I don't recommend magnetic key boxs as the can get knocked off easily with your $300-600 fob key inside.

 

Hope this helps 


 Simple , inexpensive , Common Sense  solution.......    KB



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sorry to buck the trend but never put your keys on the tyres.
Thats the first place crims check when they are searching for a vehicle.
Get a key lock box and secure it to the underside of your vehicle. the magnetic ones have ben known to fall off

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SoloMC wrote:

sorry to buck the trend but never put your keys on the tyres.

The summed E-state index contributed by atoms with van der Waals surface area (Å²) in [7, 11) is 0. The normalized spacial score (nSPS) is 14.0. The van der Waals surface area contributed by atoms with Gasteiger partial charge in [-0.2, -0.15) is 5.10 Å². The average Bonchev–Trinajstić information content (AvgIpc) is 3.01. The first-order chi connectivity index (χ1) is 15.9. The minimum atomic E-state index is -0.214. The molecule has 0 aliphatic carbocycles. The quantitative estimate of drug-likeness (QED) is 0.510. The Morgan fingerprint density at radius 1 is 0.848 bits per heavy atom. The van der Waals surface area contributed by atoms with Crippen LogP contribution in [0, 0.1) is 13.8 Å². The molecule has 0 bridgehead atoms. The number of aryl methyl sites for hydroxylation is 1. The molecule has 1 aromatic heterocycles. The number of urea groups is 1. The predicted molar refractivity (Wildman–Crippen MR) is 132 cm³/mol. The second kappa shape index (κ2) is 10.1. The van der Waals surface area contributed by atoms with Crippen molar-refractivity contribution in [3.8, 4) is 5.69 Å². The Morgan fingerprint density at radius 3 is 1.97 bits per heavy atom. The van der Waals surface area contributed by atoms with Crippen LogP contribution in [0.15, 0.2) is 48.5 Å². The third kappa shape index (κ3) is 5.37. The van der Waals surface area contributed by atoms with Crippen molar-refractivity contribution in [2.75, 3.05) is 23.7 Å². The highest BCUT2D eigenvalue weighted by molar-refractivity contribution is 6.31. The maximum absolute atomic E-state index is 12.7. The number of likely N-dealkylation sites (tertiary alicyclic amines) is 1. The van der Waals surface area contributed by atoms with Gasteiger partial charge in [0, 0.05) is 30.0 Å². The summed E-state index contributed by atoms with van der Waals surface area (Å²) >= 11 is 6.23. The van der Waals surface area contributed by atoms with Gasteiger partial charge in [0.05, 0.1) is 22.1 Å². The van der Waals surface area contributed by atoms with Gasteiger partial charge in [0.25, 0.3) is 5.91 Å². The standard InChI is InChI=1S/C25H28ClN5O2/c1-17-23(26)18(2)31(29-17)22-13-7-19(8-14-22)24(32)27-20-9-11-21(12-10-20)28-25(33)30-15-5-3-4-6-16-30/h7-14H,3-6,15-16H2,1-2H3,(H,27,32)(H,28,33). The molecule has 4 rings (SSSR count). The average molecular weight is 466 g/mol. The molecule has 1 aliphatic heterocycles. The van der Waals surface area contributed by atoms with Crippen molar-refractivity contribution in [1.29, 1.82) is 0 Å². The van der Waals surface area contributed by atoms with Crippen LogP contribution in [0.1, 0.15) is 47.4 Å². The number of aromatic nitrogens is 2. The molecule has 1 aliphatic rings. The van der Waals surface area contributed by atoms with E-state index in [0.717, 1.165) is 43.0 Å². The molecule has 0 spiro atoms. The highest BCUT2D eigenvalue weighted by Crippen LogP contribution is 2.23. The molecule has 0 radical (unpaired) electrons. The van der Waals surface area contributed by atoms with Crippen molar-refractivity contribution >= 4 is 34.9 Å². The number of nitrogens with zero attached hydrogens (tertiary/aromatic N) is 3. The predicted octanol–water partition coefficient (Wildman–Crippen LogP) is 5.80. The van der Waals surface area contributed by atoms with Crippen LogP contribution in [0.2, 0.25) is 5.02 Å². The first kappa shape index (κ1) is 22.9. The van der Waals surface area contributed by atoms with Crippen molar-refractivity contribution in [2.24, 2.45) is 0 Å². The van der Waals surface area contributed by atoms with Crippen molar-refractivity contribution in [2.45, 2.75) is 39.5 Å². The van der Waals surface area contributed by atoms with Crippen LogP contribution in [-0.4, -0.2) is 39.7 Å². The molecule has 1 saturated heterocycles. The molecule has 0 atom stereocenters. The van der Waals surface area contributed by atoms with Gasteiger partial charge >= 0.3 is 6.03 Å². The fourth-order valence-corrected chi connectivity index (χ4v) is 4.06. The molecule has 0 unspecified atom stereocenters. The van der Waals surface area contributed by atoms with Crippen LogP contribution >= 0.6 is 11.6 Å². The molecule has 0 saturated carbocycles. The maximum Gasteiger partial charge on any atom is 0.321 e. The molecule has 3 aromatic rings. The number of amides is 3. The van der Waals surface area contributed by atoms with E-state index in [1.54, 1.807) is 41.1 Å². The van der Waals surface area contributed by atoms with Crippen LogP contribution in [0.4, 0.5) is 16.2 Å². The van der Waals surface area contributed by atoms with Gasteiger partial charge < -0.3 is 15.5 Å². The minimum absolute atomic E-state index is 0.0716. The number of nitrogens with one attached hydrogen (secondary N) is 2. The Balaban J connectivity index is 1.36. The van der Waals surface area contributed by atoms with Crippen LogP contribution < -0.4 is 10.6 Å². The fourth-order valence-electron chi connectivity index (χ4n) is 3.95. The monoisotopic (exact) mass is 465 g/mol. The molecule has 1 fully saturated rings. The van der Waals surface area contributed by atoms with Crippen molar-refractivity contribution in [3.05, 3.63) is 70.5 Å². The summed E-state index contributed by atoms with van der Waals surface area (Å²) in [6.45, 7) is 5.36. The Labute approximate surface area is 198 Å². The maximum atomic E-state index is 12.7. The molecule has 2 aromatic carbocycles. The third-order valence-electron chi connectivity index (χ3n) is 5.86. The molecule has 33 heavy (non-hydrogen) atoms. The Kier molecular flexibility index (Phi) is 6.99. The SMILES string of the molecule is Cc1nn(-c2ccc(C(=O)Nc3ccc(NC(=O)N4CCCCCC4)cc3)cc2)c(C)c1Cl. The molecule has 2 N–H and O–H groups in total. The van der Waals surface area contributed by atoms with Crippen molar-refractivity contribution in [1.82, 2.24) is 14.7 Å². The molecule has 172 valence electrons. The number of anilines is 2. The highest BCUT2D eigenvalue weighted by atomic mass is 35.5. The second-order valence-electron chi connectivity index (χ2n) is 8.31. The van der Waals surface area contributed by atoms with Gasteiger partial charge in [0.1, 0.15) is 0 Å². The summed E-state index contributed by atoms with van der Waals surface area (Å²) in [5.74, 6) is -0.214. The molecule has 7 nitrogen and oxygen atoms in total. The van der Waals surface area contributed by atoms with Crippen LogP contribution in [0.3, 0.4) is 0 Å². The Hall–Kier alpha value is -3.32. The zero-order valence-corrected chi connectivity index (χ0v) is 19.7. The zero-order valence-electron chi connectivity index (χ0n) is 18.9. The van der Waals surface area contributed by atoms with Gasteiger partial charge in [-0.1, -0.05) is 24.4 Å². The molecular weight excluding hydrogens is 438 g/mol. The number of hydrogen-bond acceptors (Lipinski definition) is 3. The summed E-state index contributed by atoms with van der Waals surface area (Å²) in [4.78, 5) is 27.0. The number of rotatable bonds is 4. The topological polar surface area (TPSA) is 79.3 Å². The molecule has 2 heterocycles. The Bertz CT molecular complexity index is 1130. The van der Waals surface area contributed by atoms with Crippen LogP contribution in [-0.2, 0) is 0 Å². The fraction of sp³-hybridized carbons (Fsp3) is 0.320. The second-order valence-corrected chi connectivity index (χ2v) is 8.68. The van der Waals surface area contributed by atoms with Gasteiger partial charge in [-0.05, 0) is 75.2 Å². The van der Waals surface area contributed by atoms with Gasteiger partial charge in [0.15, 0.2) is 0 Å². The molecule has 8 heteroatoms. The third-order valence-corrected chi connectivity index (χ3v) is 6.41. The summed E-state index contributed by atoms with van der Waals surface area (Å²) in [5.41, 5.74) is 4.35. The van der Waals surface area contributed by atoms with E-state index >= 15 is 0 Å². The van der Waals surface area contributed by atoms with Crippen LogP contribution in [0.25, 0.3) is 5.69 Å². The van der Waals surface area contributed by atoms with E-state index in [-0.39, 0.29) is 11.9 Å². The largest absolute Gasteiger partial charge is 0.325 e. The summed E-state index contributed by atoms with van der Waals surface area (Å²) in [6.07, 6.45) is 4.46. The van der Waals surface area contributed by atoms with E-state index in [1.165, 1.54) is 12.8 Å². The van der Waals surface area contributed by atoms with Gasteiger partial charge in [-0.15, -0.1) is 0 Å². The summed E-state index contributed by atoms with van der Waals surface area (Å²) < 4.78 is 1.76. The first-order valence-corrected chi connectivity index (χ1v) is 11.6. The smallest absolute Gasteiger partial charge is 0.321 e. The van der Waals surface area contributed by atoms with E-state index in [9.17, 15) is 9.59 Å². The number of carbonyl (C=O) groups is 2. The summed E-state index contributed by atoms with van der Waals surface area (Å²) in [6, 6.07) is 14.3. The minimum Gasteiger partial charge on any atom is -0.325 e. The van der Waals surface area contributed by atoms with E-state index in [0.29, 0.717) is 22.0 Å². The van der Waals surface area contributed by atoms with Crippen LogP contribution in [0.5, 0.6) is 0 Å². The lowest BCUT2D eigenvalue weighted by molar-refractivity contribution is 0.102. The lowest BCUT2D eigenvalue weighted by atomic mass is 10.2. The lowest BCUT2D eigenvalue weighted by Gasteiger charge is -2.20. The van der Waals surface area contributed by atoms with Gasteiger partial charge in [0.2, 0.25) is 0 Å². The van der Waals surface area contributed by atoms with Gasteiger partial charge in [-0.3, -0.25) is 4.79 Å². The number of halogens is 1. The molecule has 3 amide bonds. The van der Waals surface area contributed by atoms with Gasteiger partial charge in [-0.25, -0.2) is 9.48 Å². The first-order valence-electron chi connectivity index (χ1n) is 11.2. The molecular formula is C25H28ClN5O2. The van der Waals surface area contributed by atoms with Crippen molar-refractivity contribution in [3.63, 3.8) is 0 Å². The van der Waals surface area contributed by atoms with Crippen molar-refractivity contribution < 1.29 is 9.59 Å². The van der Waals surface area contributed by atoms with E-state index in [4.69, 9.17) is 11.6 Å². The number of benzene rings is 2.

Thats the first place crims check when they are searching for a vehicle.
Get a key lock box and secure it to the underside of your vehicle. the magnetic ones have ben known to fall off


 For the last 20 years when parked up at home I have always put the van keys on the top of the FRONT annex side tyre.  Absolutely no problems, except that SWMBO, after using them, ALWAYS puts them on the REAR annex side tyre! Why is that?

When kayaking, I carry keys & phones inside double zip lock bags which are then put into a screwtop (eg peanut paste) jar which in turn is secured in a screw top hatch. Phone has a wrist strap so that I don't drop it overboard.  Can't hear incoming calls though .. perhaps a good thing while getting away from it all in the Yak.

When swimming I can put my GQ Patrol keys in my pocket  .. no electronics. 

Solution is .. dump the fancy 4WD full of electronics & get a good old 'analogue' ish Patrol or perhaps give up swimming.  LOL